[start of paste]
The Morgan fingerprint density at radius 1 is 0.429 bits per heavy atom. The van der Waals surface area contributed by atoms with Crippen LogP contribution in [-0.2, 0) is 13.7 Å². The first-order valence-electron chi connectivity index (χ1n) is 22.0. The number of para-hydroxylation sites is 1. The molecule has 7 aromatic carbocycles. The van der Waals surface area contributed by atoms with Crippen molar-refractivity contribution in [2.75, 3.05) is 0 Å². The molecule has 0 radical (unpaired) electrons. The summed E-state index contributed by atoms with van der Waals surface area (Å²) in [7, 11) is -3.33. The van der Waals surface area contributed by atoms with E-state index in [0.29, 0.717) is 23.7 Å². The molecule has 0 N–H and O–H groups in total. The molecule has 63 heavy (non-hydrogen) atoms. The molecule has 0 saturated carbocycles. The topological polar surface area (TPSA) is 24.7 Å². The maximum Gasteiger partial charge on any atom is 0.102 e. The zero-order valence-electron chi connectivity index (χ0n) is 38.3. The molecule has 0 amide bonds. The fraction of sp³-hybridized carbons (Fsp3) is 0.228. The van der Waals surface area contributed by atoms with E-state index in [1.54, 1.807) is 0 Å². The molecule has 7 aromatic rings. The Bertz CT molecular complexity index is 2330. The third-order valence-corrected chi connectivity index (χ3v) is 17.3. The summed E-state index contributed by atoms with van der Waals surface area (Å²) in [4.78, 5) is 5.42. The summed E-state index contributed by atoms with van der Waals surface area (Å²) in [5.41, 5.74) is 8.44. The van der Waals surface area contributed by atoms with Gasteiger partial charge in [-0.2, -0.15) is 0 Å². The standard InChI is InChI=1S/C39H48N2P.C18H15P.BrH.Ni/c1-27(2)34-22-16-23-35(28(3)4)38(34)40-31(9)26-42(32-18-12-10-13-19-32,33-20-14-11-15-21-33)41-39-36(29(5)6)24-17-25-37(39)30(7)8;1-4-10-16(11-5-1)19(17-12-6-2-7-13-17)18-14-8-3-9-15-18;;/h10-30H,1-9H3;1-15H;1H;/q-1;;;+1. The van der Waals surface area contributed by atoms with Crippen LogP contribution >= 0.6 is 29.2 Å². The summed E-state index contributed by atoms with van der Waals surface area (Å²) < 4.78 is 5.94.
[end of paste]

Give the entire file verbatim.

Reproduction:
The Morgan fingerprint density at radius 1 is 0.429 bits per heavy atom. The van der Waals surface area contributed by atoms with Crippen LogP contribution in [-0.2, 0) is 13.7 Å². The first-order valence-electron chi connectivity index (χ1n) is 22.0. The number of para-hydroxylation sites is 1. The molecule has 7 aromatic carbocycles. The van der Waals surface area contributed by atoms with Crippen molar-refractivity contribution in [2.75, 3.05) is 0 Å². The molecule has 0 radical (unpaired) electrons. The summed E-state index contributed by atoms with van der Waals surface area (Å²) in [7, 11) is -3.33. The van der Waals surface area contributed by atoms with E-state index in [0.29, 0.717) is 23.7 Å². The molecule has 0 N–H and O–H groups in total. The molecule has 63 heavy (non-hydrogen) atoms. The molecule has 0 saturated carbocycles. The topological polar surface area (TPSA) is 24.7 Å². The maximum Gasteiger partial charge on any atom is 0.102 e. The zero-order valence-electron chi connectivity index (χ0n) is 38.3. The molecule has 0 amide bonds. The fraction of sp³-hybridized carbons (Fsp3) is 0.228. The van der Waals surface area contributed by atoms with E-state index in [1.54, 1.807) is 0 Å². The molecule has 7 aromatic rings. The Bertz CT molecular complexity index is 2330. The third-order valence-corrected chi connectivity index (χ3v) is 17.3. The summed E-state index contributed by atoms with van der Waals surface area (Å²) in [4.78, 5) is 5.42. The summed E-state index contributed by atoms with van der Waals surface area (Å²) in [5.41, 5.74) is 8.44. The van der Waals surface area contributed by atoms with Gasteiger partial charge in [-0.2, -0.15) is 0 Å². The standard InChI is InChI=1S/C39H48N2P.C18H15P.BrH.Ni/c1-27(2)34-22-16-23-35(28(3)4)38(34)40-31(9)26-42(32-18-12-10-13-19-32,33-20-14-11-15-21-33)41-39-36(29(5)6)24-17-25-37(39)30(7)8;1-4-10-16(11-5-1)19(17-12-6-2-7-13-17)18-14-8-3-9-15-18;;/h10-30H,1-9H3;1-15H;1H;/q-1;;;+1. The van der Waals surface area contributed by atoms with Crippen LogP contribution >= 0.6 is 29.2 Å². The summed E-state index contributed by atoms with van der Waals surface area (Å²) < 4.78 is 5.94.